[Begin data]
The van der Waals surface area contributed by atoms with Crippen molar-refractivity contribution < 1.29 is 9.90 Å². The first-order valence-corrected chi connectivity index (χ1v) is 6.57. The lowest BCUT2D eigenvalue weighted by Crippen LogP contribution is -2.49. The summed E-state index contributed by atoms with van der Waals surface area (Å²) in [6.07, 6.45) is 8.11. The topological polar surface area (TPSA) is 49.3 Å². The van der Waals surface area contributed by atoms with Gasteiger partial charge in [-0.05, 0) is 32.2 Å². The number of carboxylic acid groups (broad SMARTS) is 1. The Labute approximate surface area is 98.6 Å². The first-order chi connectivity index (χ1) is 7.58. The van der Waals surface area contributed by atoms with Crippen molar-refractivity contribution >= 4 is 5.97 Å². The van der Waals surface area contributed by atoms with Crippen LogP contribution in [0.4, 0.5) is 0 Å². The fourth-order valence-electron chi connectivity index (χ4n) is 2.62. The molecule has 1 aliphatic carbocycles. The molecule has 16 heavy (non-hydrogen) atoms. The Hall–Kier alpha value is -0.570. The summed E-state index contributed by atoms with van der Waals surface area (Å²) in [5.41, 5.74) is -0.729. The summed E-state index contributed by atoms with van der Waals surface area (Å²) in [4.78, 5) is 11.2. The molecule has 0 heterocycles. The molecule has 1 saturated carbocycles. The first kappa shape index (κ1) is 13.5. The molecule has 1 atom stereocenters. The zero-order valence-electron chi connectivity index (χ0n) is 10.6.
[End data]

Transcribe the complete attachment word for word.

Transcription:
The van der Waals surface area contributed by atoms with Crippen molar-refractivity contribution < 1.29 is 9.90 Å². The first-order valence-corrected chi connectivity index (χ1v) is 6.57. The lowest BCUT2D eigenvalue weighted by Crippen LogP contribution is -2.49. The summed E-state index contributed by atoms with van der Waals surface area (Å²) in [6.07, 6.45) is 8.11. The topological polar surface area (TPSA) is 49.3 Å². The van der Waals surface area contributed by atoms with Gasteiger partial charge in [-0.05, 0) is 32.2 Å². The number of carboxylic acid groups (broad SMARTS) is 1. The Labute approximate surface area is 98.6 Å². The first-order chi connectivity index (χ1) is 7.58. The van der Waals surface area contributed by atoms with Crippen molar-refractivity contribution >= 4 is 5.97 Å². The van der Waals surface area contributed by atoms with Crippen LogP contribution in [0.4, 0.5) is 0 Å². The fourth-order valence-electron chi connectivity index (χ4n) is 2.62. The molecule has 1 aliphatic carbocycles. The molecule has 16 heavy (non-hydrogen) atoms. The Hall–Kier alpha value is -0.570. The summed E-state index contributed by atoms with van der Waals surface area (Å²) in [5.41, 5.74) is -0.729. The summed E-state index contributed by atoms with van der Waals surface area (Å²) in [4.78, 5) is 11.2. The molecule has 0 heterocycles. The molecule has 1 saturated carbocycles. The first kappa shape index (κ1) is 13.5. The molecule has 1 atom stereocenters. The zero-order valence-electron chi connectivity index (χ0n) is 10.6.